Rule #4: Sanitize the remote.

Rule #5a: Eat with a coupon.(
Rule #5b: Use a coupon with

Rule #6: Always leave $5 & a note for housekeeping Day 1.

Rule #7: Don’t complain about the line if you had to get in it in the first place.

Rule #8: Protect. Hydrate. Humidify.

Rule #9: Always make reservations two weeks in advance.

Rule #10: Always bring shoes w/ good support.

Rule #11: Pay with cash.  Play on credit.

Rule #12: Cocktails never belong at the tables.

Rule #13: Never pass up the entertainment.
They don’t burn your bankroll & they keep your mind fresh.

Rule #14: Obey the rules of the club.

Rule #15: Losing is never considered ‘having fun’.

Rule #16: Always make sure you have a reliable cabbie in your contacts.

Rule #17: Andrew Jackson always has a reservation.

Rule #18: Taking a bathroom break is always better than playing a bad shoe.

Rule #19: Dressing appropriately is almost as important as the tip.

Rule #20: Always eat breakfast in the morning.

Rule #21: Keep a Vegas lawyer on speed dial.
Nersesian & Sankiewicz, (702) 385-5454 528 S 8th St, Las Vegas, NV 89101

Rule #22: Always know what conventions are going on during your visit. (

WOW. Torches & pitchforks at UCLA!

December 2, 2011

UCLABruinsLogoWow.  There’s a lot of drama right now on all the UCLA sports feeds – especially the subscription forums that people pay to be on – due to:

  1. The firing of Rick Neuheisel, our head football coach
  2. UCLA going to the PAC 12 championship game despite being only 6-6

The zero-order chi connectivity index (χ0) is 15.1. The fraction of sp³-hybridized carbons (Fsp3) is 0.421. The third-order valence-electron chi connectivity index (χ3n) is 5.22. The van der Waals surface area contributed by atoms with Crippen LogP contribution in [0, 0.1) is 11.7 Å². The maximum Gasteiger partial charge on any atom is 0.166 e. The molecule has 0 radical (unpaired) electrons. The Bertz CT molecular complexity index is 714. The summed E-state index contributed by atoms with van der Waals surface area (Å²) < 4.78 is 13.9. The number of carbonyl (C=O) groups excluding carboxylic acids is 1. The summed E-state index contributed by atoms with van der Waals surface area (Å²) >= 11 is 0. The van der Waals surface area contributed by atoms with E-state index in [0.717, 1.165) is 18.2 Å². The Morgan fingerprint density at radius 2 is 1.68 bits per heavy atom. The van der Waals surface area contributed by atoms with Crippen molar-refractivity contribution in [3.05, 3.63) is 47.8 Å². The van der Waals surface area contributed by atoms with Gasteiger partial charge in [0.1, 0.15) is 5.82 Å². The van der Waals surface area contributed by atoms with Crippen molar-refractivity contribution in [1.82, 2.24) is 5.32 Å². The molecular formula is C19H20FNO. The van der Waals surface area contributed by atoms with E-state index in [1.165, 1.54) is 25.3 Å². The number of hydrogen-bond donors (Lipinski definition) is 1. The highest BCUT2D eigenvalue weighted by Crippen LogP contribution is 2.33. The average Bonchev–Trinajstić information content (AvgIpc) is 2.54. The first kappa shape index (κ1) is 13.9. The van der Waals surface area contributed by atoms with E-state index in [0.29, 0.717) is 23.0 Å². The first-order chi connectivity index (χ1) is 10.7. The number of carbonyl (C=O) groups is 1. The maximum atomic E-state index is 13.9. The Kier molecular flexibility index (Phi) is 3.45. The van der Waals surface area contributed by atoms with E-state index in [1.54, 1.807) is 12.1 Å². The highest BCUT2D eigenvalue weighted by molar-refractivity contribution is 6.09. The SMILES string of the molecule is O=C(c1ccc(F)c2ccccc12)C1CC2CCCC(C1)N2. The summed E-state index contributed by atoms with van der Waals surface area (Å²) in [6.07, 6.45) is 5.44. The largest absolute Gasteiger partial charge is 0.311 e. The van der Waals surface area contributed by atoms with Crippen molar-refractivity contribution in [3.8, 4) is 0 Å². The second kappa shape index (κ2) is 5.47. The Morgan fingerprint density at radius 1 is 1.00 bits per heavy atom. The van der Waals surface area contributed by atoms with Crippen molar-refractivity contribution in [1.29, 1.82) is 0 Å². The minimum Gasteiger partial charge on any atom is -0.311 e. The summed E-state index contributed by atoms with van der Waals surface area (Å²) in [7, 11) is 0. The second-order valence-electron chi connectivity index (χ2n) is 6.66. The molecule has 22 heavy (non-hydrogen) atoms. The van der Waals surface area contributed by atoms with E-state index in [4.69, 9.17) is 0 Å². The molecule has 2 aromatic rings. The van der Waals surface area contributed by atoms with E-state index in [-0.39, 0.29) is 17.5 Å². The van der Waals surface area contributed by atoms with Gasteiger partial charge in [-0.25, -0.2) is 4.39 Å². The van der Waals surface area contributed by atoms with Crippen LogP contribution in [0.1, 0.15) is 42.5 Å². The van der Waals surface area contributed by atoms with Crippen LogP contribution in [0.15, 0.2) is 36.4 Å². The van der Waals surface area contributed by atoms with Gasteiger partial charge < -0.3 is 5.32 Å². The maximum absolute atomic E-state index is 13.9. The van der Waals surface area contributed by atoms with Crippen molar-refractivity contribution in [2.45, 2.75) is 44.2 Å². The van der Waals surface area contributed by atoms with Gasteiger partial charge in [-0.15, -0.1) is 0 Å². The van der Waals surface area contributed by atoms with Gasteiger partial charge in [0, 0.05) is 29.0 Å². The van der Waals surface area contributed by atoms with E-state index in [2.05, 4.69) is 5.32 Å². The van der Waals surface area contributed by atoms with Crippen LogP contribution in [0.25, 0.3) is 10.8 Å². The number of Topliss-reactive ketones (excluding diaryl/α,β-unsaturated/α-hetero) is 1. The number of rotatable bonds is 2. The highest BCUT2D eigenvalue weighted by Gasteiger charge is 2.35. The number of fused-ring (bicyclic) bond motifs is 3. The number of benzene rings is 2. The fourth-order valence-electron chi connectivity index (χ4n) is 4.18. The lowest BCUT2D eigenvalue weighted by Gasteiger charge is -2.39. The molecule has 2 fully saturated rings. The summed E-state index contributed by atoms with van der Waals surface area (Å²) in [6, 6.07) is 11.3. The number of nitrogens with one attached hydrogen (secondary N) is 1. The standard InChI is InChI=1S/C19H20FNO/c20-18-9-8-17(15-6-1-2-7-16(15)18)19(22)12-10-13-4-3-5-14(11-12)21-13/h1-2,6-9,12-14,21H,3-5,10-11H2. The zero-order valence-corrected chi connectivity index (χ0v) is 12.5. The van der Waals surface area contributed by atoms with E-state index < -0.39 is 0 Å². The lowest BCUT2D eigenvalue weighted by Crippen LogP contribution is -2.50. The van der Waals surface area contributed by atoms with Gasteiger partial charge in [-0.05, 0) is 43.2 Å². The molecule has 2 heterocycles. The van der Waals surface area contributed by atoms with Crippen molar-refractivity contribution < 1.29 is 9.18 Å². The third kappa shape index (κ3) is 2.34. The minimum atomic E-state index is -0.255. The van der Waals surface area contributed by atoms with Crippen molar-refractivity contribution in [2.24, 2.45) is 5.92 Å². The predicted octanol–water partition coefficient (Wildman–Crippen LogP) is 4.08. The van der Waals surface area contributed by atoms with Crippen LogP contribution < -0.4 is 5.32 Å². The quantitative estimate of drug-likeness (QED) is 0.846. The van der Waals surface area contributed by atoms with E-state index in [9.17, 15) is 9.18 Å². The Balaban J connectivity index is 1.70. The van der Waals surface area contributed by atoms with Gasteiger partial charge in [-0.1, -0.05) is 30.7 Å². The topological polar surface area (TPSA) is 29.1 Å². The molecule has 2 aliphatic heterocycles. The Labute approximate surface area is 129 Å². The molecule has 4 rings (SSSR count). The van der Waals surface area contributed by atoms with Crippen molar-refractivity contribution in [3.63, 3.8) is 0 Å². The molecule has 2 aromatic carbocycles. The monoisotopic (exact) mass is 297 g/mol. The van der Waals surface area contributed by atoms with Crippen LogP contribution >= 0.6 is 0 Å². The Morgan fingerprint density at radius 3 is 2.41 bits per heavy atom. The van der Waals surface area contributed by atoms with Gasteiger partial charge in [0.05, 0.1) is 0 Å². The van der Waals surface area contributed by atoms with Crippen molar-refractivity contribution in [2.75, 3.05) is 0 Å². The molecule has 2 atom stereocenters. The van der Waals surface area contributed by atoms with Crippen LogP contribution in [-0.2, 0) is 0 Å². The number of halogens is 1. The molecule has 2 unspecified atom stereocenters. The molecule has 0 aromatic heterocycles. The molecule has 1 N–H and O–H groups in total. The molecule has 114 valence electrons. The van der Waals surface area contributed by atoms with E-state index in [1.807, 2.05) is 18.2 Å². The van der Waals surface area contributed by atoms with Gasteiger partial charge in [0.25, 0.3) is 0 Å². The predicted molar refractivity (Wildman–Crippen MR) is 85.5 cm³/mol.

3. The active recruitment of Chris Petersen, famed coach of Boise State (never had less than a 10-2 season in 8 years at Boise and always been in the top 10 of the BCS rankings)
  4. The record breaking money donated by the alumni boosters – reportedly $30M total over 5 years was committed:  $4M for the coach’s salary every year for 5 years and $2M for the assistant coaches over 5 years)
  5. a. This will be more money than is paid to USC’s coaching staff, Notre Dame’s coaching staff, and put it in league with Michigan’s coaching staff.
  6. The reported (as of last night) TURNING DOWN of our offer by Chris Petersen.  (He had a falling out with the Boise State Athletic Director which is why he was considering going to UCLA but Boise State at the 11th hour FIRED their Athletic Director to appease Petersen to keep him at BSU so…)
  7. The recruitment of up to 6 other potential coaches ranging from Herman Edwards (from the NFL) and Mike Belotti (Oregon’s former coach who retired but shown interest in coaching again at UCLA) USC’s offensive coordinator Kennedy Pola, etc.
  8. The signing of big name coaches to other PAC 12 schools including Mike Leach at Washington State, Rich Rodriguez at Arizona, etc.
  9. The reported quashing of the Chris Petersen-declines-UCLA-offer, which was apparently a false rumor.
  10. The elimination of Herman Edwards as a candidate for the head coaching job – as reported on the radio.

Like a damned soap opera.